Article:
A Bridge Question
Catching up on all the important journals after a short holiday I found the above deal in the Bridge column of The Oldie.
I’m not sure I would have the courage to bid to 7NT as South – 7♦ seems a more likely contract – but in the game described that’s what happened.
West led the 8♦, which in my view plays directly into South’s hands. Declarer already has 12 tricks guaranteed, and the 13th needed for a Grand Slam comes easily if West holds the Q♣, which is indeed the case. However, South didn’t even need the club finesse to succeed in taking all 13 because East discarded two clubs as South played off the obvious Diamond and Spade winners, so the Queen fell to either the A♣ or the K♣ on a club lead.
My question, though, as a mediocre player, is why did West lead a diamond? South had opened with 1♦, and North had jumped to 3♦ before South’s slam try with 4NT (Blackwood). Against 7♦ West’s would have been a standard defensive lead of a trump, but in No Trumps surely it is better here to follow convention and lead the 4th highest of the longest suit, ie the 8♥? South would then have to play the Ace from dummy, which at least destroys one line of communication as the A♦ can no longer provide an entry to dummy.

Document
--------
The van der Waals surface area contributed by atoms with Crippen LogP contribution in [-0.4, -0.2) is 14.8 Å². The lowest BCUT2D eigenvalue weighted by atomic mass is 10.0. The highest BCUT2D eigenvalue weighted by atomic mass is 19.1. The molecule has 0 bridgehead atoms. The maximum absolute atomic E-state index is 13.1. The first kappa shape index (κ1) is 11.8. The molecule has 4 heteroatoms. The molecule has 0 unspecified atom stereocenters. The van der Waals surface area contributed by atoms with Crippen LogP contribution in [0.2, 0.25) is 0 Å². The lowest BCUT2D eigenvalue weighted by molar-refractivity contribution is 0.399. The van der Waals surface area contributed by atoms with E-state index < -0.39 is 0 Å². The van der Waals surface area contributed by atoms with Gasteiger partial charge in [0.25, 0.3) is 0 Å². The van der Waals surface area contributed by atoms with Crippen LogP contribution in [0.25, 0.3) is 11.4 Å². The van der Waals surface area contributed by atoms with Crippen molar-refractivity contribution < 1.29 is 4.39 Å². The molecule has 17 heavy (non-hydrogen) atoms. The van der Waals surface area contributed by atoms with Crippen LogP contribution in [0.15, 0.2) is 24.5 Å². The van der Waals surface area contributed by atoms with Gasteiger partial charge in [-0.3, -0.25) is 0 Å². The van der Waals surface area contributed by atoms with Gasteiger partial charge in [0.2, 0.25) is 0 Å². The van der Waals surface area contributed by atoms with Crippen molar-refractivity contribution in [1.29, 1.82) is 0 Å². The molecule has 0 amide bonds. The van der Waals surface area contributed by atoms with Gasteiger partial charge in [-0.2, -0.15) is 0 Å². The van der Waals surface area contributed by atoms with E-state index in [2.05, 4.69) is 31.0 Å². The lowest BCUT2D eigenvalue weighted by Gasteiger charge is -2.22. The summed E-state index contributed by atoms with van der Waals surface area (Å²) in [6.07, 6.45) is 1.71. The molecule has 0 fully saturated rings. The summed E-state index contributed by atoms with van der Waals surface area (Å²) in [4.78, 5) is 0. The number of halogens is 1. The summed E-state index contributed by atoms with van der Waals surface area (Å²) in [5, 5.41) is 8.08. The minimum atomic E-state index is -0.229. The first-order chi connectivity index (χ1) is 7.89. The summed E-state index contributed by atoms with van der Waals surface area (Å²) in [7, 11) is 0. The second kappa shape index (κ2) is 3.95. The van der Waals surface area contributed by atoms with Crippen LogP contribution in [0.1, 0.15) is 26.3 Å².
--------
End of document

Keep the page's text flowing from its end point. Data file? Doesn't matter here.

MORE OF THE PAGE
I think Declarer still makes the contract but my question is, against this lead, does South have to try the club finesse?Follow @telescoper